By now you have probably noticed a recurring theme: the term “high-alcohol.” It appears three times in the extended marketing blurb (I excised the first instance because it makes no sense grammatically) and three times on the label. The magic number, 6.9%, appears on the bottle no fewer than six times—twice on the cap and four times on the label. Usually it will appear only once on the label and maybe once on the cap as well. But why settle for twice when you can have three times that number of references? And how about the number itself? I won’t go into specifics, seeing as this is a family program, but maybe we’ve got some Freudian advertising going on here, hmm?

OK, enough about the hype—on to the beer. I didn’t actually read any of the hype before I drank the beer (not even the hype on the label), so I went in with little in the way of expectations. I had a previous experience from quite some time ago lodged somewhere in my sense memory, but that was it.

First, the color. It’s definitely much darker than your typical lager. Not red, of course, but ranging from gold to deep amber. Unfortunately, I have no photos to share of the beer itself because every shot I took after the bottle shots came out terribly out of focus, and I have standards. I would say the color is similar to that of a good wheat beer, but not as cloudy and a little redder. Distinct color? When compared with your typical lager, it is most certainly distinct.

After appreciating the color, I picked up the glass and held it beneath my nose. The aroma was unexpected. I took copious notes on both the taste and the aroma (they are related, of course), but I don’t know if I have hit the nail on the head here. My first impression was “slightly fruity,” but not the citrus aroma of, say, Hoegaarden (site in Flemish/Belgian French). It’s not actually fruity, but suggestive of fruit. I’m guessing that this is the smell of the “finest aroma hops” mentioned in the hype. It is a rather pronounced aroma, but it is not very hoppy, like an IPA. Whatever the case, it is an slightly odd but not unpleasant aroma.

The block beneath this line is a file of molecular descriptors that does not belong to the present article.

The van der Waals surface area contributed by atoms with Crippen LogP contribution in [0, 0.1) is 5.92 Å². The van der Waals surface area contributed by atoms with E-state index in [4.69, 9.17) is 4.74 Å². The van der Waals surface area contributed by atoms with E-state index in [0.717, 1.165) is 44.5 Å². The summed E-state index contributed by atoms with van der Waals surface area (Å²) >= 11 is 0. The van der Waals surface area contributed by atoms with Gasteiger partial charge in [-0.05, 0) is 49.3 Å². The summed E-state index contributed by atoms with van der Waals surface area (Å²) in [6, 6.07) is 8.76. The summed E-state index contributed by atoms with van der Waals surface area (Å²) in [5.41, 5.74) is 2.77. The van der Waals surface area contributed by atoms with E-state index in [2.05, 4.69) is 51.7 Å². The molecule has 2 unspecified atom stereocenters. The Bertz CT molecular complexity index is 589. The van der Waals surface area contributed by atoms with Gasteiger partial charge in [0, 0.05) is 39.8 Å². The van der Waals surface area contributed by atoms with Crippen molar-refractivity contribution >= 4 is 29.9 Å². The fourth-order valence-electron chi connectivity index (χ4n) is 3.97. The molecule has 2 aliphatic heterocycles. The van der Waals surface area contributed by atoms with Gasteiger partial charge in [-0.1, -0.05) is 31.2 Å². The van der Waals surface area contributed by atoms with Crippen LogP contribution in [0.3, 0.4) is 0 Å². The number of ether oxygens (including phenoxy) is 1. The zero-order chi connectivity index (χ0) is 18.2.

Next came the actual tasting. My first impression was: “surprisingly smooth.” It is very light in the carbonation department, which is a welcome change from most Korean lagers. The taste itself changes as it travels across the tongue—sweet at first, then slightly fruity, and very little bitterness at the end. I was surprised that it was so drinkable, considering the high alcohol content.

The review, of course, does not end after the first sip, though. Halfway through the glass I began to feel the effects of the alcohol. Usually I can drink a bottle (330 ml) of beer without feeling much of anything, but apparently upping the alcohol content by fifty percent or more makes a difference. I wasn’t at the point yet where I was unfit to review, but I could definitely feel my blood vessels opening up.